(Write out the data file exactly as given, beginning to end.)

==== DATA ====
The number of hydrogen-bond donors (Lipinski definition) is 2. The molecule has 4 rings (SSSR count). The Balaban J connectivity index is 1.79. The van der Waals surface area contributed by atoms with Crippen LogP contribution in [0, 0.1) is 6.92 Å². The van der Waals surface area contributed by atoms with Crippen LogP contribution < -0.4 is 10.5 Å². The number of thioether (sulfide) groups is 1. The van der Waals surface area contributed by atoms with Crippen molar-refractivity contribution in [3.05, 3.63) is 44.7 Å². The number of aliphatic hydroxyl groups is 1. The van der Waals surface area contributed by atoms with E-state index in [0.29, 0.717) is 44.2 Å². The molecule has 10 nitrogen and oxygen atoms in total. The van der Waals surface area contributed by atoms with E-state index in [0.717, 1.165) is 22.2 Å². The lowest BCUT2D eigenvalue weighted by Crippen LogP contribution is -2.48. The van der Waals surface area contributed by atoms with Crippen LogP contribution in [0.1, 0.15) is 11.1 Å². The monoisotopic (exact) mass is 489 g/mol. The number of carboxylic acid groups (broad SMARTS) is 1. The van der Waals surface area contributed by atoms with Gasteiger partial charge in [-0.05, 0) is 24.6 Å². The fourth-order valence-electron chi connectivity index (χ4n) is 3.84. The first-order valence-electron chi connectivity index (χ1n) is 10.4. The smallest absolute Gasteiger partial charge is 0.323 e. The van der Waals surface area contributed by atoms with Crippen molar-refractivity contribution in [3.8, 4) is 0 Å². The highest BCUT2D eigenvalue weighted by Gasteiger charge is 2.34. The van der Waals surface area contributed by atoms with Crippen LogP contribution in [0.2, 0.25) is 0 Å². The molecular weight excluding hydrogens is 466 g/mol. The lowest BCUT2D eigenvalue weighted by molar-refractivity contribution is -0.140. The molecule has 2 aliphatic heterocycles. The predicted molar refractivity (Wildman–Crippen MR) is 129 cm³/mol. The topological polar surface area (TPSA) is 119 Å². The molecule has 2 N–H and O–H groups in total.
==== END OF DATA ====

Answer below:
The number of hydrogen-bond donors (Lipinski definition) is 2. The molecule has 4 rings (SSSR count). The Balaban J connectivity index is 1.79. The van der Waals surface area contributed by atoms with Crippen LogP contribution in [0, 0.1) is 6.92 Å². The van der Waals surface area contributed by atoms with Crippen LogP contribution < -0.4 is 10.5 Å². The number of thioether (sulfide) groups is 1. The van der Waals surface area contributed by atoms with Crippen molar-refractivity contribution in [3.05, 3.63) is 44.7 Å². The number of aliphatic hydroxyl groups is 1. The van der Waals surface area contributed by atoms with E-state index in [0.29, 0.717) is 44.2 Å². The molecule has 10 nitrogen and oxygen atoms in total. The van der Waals surface area contributed by atoms with E-state index in [0.717, 1.165) is 22.2 Å². The lowest BCUT2D eigenvalue weighted by Crippen LogP contribution is -2.48. The van der Waals surface area contributed by atoms with Crippen LogP contribution in [0.1, 0.15) is 11.1 Å². The monoisotopic (exact) mass is 489 g/mol. The number of carboxylic acid groups (broad SMARTS) is 1. The van der Waals surface area contributed by atoms with Gasteiger partial charge in [-0.05, 0) is 24.6 Å². The fourth-order valence-electron chi connectivity index (χ4n) is 3.84. The first-order valence-electron chi connectivity index (χ1n) is 10.4. The smallest absolute Gasteiger partial charge is 0.323 e. The van der Waals surface area contributed by atoms with Crippen molar-refractivity contribution in [3.8, 4) is 0 Å². The highest BCUT2D eigenvalue weighted by Gasteiger charge is 2.34. The van der Waals surface area contributed by atoms with Crippen LogP contribution in [0.2, 0.25) is 0 Å². The molecular weight excluding hydrogens is 466 g/mol. The lowest BCUT2D eigenvalue weighted by molar-refractivity contribution is -0.140. The molecule has 2 aliphatic heterocycles. The predicted molar refractivity (Wildman–Crippen MR) is 129 cm³/mol. The topological polar surface area (TPSA) is 119 Å². The molecule has 2 N–H and O–H groups in total.